Parents of boy with rare skin condition cop 'child abuse' accusations

The parents of a three-year-old child, who was born with a genetic condition that makes his skin red, have been stopped by strangers accusing them of child abuse.

Parents accused of 'abusing' child over extremely rare skin condition

Parents accused of 'abusing' child over extremely rare skin condition

Chaz Weightman is a little boy with red skin, but it’s not sunburn.

Just months after his birth, he was diagnosed with an extremely rare skin disorder called Netherton Syndrome.

His parents, Casey and Justin, say they have been left humiliated after strangers in their hometown of Ballarat stopped them in the street, questioning their parenting and even calling the police.

“We had the police called on us twice to a severely sunburnt child, that was the hardest I've ever dealt with,” she told Today Tonight.

Chaz Weightman was diagnosed with Netherton Syndrome just months after his birth. Source: Today Tonight

“I burst into tears, the first thing they said to me is we're getting medical, I said ‘he is ok’ and a member of the public was concerned he was severely sunburnt

“On a regular basis we go down to the shops and people stare, some people do make comments, I'm quick to defend.”

Dermatologist Dr Susan Robertson said as few as one in 200,000 are born with the disorder that can affect the skin, hair and the immune system.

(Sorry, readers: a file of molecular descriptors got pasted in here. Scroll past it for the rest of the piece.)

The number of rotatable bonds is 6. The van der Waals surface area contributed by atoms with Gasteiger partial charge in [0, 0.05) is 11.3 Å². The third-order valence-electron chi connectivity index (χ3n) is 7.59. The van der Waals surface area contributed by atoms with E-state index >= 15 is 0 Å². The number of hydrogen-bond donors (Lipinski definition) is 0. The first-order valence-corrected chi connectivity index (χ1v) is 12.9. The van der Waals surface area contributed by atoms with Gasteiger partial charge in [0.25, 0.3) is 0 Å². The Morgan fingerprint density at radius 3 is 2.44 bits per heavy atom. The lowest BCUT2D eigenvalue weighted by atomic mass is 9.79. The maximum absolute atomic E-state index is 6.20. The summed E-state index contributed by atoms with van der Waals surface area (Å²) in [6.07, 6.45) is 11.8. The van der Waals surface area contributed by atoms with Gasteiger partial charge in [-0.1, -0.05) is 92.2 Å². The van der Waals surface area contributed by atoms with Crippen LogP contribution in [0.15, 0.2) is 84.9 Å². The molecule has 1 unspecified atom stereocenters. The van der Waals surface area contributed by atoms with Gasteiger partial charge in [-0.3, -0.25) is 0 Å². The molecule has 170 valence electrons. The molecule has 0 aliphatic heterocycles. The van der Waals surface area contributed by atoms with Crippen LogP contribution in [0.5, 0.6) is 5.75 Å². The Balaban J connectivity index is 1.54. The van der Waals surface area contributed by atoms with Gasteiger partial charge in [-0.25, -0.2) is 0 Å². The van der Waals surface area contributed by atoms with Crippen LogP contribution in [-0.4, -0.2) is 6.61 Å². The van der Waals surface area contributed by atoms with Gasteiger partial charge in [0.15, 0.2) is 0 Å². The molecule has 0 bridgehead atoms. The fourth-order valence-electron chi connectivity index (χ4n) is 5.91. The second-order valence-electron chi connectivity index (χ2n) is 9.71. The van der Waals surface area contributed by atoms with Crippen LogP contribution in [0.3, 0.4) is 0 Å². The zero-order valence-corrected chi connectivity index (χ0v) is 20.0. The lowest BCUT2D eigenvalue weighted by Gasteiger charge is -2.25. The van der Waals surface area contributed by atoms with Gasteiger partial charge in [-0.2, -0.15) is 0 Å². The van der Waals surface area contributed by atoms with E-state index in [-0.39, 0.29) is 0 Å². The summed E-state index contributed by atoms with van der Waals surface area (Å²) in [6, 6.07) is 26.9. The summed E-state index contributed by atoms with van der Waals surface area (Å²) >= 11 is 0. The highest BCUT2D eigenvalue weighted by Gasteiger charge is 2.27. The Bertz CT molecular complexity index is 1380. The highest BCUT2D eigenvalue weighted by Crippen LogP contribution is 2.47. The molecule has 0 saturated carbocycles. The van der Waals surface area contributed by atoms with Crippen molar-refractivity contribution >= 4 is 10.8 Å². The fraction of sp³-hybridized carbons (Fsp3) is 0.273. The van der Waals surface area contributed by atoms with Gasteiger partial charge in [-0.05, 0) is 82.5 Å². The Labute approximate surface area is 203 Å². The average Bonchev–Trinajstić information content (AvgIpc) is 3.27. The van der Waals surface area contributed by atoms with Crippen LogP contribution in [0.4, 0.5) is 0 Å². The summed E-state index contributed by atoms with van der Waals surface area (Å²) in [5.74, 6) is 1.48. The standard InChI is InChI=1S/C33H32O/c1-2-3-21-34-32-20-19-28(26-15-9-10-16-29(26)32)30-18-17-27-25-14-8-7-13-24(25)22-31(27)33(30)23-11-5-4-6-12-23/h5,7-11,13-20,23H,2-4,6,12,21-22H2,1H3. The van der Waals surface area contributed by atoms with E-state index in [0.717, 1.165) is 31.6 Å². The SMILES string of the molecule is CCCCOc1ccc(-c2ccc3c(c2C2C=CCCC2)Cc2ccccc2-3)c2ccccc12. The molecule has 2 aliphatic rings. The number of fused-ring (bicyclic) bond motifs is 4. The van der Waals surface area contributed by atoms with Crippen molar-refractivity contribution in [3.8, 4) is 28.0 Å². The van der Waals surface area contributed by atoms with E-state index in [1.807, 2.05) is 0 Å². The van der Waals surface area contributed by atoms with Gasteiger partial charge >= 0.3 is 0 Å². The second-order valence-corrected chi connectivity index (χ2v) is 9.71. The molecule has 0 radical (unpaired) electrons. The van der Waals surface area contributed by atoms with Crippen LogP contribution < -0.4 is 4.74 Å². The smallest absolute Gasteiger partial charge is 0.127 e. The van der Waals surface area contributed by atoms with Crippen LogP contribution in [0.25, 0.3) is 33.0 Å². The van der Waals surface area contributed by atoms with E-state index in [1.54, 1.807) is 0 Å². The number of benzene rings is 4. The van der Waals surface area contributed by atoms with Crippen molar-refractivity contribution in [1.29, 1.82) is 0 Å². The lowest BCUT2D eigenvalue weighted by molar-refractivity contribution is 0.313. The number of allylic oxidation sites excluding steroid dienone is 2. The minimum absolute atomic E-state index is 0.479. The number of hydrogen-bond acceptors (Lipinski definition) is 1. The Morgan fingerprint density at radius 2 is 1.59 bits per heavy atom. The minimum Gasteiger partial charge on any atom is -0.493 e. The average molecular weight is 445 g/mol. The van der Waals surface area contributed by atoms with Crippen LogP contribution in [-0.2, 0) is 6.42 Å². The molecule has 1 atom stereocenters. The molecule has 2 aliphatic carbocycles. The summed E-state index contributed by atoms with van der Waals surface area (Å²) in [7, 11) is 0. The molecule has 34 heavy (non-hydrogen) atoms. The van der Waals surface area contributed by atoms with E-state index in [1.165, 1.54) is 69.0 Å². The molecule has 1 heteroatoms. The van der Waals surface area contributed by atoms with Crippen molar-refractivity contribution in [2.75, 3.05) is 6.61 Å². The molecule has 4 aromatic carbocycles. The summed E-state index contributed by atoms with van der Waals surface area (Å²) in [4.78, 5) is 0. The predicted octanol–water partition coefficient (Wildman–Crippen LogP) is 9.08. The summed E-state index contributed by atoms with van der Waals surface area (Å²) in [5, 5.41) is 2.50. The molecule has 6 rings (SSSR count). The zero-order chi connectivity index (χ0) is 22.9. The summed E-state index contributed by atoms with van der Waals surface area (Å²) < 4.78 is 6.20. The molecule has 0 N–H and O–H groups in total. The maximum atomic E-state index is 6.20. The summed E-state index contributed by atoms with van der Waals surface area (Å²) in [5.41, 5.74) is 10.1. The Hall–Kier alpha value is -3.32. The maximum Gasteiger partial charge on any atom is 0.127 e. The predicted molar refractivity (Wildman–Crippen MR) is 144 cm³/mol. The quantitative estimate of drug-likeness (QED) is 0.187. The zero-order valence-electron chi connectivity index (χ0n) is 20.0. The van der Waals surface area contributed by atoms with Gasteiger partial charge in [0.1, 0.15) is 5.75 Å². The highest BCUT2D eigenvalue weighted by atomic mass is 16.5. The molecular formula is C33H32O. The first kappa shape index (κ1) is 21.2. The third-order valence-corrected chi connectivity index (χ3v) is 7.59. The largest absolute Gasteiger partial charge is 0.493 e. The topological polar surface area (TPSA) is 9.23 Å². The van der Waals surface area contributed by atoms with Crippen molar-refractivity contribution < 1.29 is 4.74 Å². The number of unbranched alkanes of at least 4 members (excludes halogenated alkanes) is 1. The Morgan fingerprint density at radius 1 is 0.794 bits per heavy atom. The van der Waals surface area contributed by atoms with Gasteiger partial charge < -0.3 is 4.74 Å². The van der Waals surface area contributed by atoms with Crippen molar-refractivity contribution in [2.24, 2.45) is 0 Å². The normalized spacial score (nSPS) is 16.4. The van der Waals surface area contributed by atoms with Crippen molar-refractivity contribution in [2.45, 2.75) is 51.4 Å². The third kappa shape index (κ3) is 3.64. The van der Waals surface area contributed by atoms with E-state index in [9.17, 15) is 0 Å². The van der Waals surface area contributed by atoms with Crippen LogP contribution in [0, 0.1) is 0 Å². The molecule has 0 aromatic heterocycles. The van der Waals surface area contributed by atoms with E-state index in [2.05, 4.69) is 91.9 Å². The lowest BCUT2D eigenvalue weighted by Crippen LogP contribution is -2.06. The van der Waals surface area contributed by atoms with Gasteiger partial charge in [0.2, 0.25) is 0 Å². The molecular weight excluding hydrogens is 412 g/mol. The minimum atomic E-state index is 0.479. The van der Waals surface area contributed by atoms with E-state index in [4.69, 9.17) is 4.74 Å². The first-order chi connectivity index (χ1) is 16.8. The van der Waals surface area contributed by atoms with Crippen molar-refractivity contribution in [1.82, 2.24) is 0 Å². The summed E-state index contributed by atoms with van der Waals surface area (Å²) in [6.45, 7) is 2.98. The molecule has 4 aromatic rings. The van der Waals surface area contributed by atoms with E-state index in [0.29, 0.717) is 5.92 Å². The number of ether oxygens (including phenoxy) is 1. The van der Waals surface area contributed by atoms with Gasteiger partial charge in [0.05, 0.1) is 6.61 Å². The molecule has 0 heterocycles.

The condition means the Chaz's skin is abnormally dry, scaly and inflamed.

Chaz has to be covered from head to toe in Cetaphil every morning. Source: Today Tonight

“It's also more leaky than normal skin which means essential fluids and proteins are lost through the skin, leading to dehydration and growth failure,” Dr Robertson said.

The condition is so rare, both parents must possess the specific gene in order for it to be passed down to a child.

“It's quite rare that me and my husband found each other and we had it and passed onto Chaz,” Ms Weightman added.

However the red and inflamed appearance of the skin looks more painful and problematic than it is, If treated and managed properly.

The family fear what the future holds for Chaz and his rare condition. Source: Today Tonight

"Every day Chaz has a salt bleach bath to kill any staph on the skin and then we cover him in Cetaphil cream from head to toe in the morning and touch up when it's getting dry," Ms Weightman said.

While he’s currently too young to be affected by what’s said of his incurable skin condition, Ms Weightman said they fear what the future holds.

“That's every parents worst nightmare, the bullying side of it because society is quite cruel, I hope we teach him to be resilient and strong so he can stand up for himself,” she said.

“He'll have it for the rest of his life, he'll learn to maintain it and keep going as he is.”

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